Dr. Brasch found more than a country, she found a home

It can be a process complicated by many factors, but the 10-year path Andrea Brasch, MD, took to United States citizenship came down to a clear theme.

It is about people, and it’s about a sense of community.

A fourth-generation physician in her family, Dr. Brasch, who was born in Hungary, chose to live in the United States because of what this country offered. She remained here because of relationships she built with her patients and her colleagues.

Dr. Brasch works at Carle Heart and Vascular Institute in the Heart Failure Clinic.

Last year she attended a citizenship ceremony at the federal courthouse in Urbana.

As “lovely” as the ceremony was, though, Dr. Brasch didn’t feel the effect of the day until she returned to the office where a group of coworkers surprised her with a party in honor of her citizenship.

And that moment reaffirmed to Dr. Brasch that she is home here.

“I don’t think you begin to think of yourself as ‘American’ because of one day,” Dr. Brasch said. “Rather, you have to have a history, get roots and sink into a culture. We all want to feel accepted and be a part of the community.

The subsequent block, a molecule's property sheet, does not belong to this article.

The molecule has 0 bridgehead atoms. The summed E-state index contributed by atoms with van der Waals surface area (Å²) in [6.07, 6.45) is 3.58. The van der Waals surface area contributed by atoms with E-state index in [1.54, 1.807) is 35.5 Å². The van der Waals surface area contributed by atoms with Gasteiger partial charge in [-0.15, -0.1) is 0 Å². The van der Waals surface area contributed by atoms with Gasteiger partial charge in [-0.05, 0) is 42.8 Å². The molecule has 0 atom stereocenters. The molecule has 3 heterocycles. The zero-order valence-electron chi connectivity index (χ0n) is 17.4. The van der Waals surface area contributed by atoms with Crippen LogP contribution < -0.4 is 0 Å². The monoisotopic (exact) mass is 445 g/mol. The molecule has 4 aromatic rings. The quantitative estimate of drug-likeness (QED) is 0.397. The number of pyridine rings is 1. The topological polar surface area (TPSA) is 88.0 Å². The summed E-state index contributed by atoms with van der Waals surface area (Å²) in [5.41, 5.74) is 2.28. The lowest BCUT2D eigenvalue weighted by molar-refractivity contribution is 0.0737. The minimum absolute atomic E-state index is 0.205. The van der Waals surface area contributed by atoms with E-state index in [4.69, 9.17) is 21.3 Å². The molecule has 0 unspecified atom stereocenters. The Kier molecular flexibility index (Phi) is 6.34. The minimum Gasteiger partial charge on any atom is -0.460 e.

“I have the best job, because the patients make every day different,” she continued. “Building these relationships takes time and effort, but the reward is immediate and every day is a surprising reward.”

Dr. Brasch understands the great responsibility of being a physician, and for a helping hand she usually turns to the same person—her 83-year-old father, Dr. Zoltan Brasch. She speaks with him daily, and reminders of him pepper her office—despite the fact that he lives nearly 8,000 miles away in Budapest, Hungary.

“I still look up and can see my father’s award in my office. With his friend, he won first prize for a review of treatment of chronic heart failure—and this was in 1957,” Dr. Brasch said. 

“This generation's technology amazes him, but he also is a little bit skeptical of it. He comes from a prior generation that practiced medicine differently, and I always appreciate his input.”

Dr. Brasch spends her short vacations either in Budapest or taking her father to other travel destinations.

Despite all the things she loves about visiting her old country, she can’t shake one thought.

“When I come back, I feel like this: ‘I am home now,’” Dr. Brasch said.